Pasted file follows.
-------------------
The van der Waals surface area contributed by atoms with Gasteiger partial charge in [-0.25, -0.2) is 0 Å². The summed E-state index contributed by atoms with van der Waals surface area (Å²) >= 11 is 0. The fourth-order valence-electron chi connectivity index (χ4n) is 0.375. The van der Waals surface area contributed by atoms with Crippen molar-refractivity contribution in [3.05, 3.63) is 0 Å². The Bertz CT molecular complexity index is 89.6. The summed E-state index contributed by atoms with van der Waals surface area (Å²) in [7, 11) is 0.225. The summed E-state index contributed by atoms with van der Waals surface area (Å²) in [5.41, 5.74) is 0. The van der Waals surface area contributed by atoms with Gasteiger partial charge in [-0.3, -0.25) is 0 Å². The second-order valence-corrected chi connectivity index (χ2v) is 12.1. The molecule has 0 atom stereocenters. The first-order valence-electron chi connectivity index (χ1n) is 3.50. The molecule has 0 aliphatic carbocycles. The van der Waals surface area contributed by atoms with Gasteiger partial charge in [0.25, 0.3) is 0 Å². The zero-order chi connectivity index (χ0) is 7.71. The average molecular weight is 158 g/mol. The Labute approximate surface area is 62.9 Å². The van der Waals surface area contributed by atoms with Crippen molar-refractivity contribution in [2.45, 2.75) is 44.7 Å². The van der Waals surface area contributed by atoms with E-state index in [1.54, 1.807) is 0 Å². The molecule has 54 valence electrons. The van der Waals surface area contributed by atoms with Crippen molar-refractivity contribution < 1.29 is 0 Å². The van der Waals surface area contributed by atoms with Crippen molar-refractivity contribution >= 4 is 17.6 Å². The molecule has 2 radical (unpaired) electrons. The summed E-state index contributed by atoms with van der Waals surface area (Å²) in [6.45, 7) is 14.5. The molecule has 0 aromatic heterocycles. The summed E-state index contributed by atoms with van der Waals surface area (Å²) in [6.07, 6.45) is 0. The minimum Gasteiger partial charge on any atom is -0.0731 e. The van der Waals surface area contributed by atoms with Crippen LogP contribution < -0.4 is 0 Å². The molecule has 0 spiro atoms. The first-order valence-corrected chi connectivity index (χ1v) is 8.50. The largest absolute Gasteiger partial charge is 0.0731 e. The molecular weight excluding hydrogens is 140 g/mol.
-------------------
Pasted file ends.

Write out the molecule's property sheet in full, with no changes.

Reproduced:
The van der Waals surface area contributed by atoms with Gasteiger partial charge in [-0.25, -0.2) is 0 Å². The summed E-state index contributed by atoms with van der Waals surface area (Å²) >= 11 is 0. The fourth-order valence-electron chi connectivity index (χ4n) is 0.375. The van der Waals surface area contributed by atoms with Crippen molar-refractivity contribution in [3.05, 3.63) is 0 Å². The Bertz CT molecular complexity index is 89.6. The summed E-state index contributed by atoms with van der Waals surface area (Å²) in [7, 11) is 0.225. The summed E-state index contributed by atoms with van der Waals surface area (Å²) in [5.41, 5.74) is 0. The van der Waals surface area contributed by atoms with Gasteiger partial charge in [-0.3, -0.25) is 0 Å². The second-order valence-corrected chi connectivity index (χ2v) is 12.1. The molecule has 0 atom stereocenters. The first-order valence-electron chi connectivity index (χ1n) is 3.50. The molecule has 0 aliphatic carbocycles. The van der Waals surface area contributed by atoms with Gasteiger partial charge in [0.25, 0.3) is 0 Å². The zero-order chi connectivity index (χ0) is 7.71. The average molecular weight is 158 g/mol. The Labute approximate surface area is 62.9 Å². The van der Waals surface area contributed by atoms with Crippen molar-refractivity contribution in [2.45, 2.75) is 44.7 Å². The van der Waals surface area contributed by atoms with E-state index in [1.54, 1.807) is 0 Å². The molecule has 54 valence electrons. The van der Waals surface area contributed by atoms with Crippen molar-refractivity contribution < 1.29 is 0 Å². The van der Waals surface area contributed by atoms with Crippen molar-refractivity contribution >= 4 is 17.6 Å². The molecule has 2 radical (unpaired) electrons. The summed E-state index contributed by atoms with van der Waals surface area (Å²) in [6.45, 7) is 14.5. The molecule has 0 aromatic heterocycles. The summed E-state index contributed by atoms with van der Waals surface area (Å²) in [6.07, 6.45) is 0. The minimum Gasteiger partial charge on any atom is -0.0731 e. The van der Waals surface area contributed by atoms with Crippen LogP contribution < -0.4 is 0 Å². The molecule has 0 spiro atoms. The first-order valence-corrected chi connectivity index (χ1v) is 8.50. The largest absolute Gasteiger partial charge is 0.0731 e. The molecular weight excluding hydrogens is 140 g/mol.